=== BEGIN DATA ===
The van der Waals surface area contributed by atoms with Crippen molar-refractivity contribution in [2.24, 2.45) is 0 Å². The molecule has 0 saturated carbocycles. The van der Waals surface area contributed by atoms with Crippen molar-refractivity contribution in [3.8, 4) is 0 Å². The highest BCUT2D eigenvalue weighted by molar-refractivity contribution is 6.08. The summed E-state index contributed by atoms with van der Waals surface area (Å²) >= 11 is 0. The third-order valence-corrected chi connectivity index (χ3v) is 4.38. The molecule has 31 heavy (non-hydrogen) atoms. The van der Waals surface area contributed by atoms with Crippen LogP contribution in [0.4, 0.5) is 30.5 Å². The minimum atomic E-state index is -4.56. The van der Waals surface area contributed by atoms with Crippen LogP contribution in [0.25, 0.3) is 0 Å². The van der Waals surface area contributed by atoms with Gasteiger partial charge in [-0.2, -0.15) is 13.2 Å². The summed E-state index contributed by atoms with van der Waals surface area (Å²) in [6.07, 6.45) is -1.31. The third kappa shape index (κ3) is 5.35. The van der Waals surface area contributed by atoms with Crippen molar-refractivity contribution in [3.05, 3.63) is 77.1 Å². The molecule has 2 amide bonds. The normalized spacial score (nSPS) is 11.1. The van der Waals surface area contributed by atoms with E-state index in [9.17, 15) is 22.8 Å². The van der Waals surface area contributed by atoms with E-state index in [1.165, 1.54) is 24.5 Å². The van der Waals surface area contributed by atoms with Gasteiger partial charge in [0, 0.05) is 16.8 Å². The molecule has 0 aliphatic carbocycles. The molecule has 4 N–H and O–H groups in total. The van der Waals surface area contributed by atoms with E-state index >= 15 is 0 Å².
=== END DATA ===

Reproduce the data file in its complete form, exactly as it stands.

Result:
The van der Waals surface area contributed by atoms with Crippen molar-refractivity contribution in [2.24, 2.45) is 0 Å². The molecule has 0 saturated carbocycles. The van der Waals surface area contributed by atoms with Crippen molar-refractivity contribution in [3.8, 4) is 0 Å². The highest BCUT2D eigenvalue weighted by molar-refractivity contribution is 6.08. The summed E-state index contributed by atoms with van der Waals surface area (Å²) >= 11 is 0. The third-order valence-corrected chi connectivity index (χ3v) is 4.38. The molecule has 31 heavy (non-hydrogen) atoms. The van der Waals surface area contributed by atoms with Crippen LogP contribution in [0.4, 0.5) is 30.5 Å². The minimum atomic E-state index is -4.56. The van der Waals surface area contributed by atoms with Crippen LogP contribution in [0.25, 0.3) is 0 Å². The van der Waals surface area contributed by atoms with Gasteiger partial charge in [-0.2, -0.15) is 13.2 Å². The summed E-state index contributed by atoms with van der Waals surface area (Å²) in [6.07, 6.45) is -1.31. The third kappa shape index (κ3) is 5.35. The van der Waals surface area contributed by atoms with Crippen molar-refractivity contribution in [3.05, 3.63) is 77.1 Å². The molecule has 2 amide bonds. The normalized spacial score (nSPS) is 11.1. The van der Waals surface area contributed by atoms with E-state index in [9.17, 15) is 22.8 Å². The van der Waals surface area contributed by atoms with E-state index in [1.165, 1.54) is 24.5 Å². The van der Waals surface area contributed by atoms with Gasteiger partial charge in [0, 0.05) is 16.8 Å². The molecule has 0 aliphatic carbocycles. The molecule has 4 N–H and O–H groups in total. The van der Waals surface area contributed by atoms with E-state index >= 15 is 0 Å².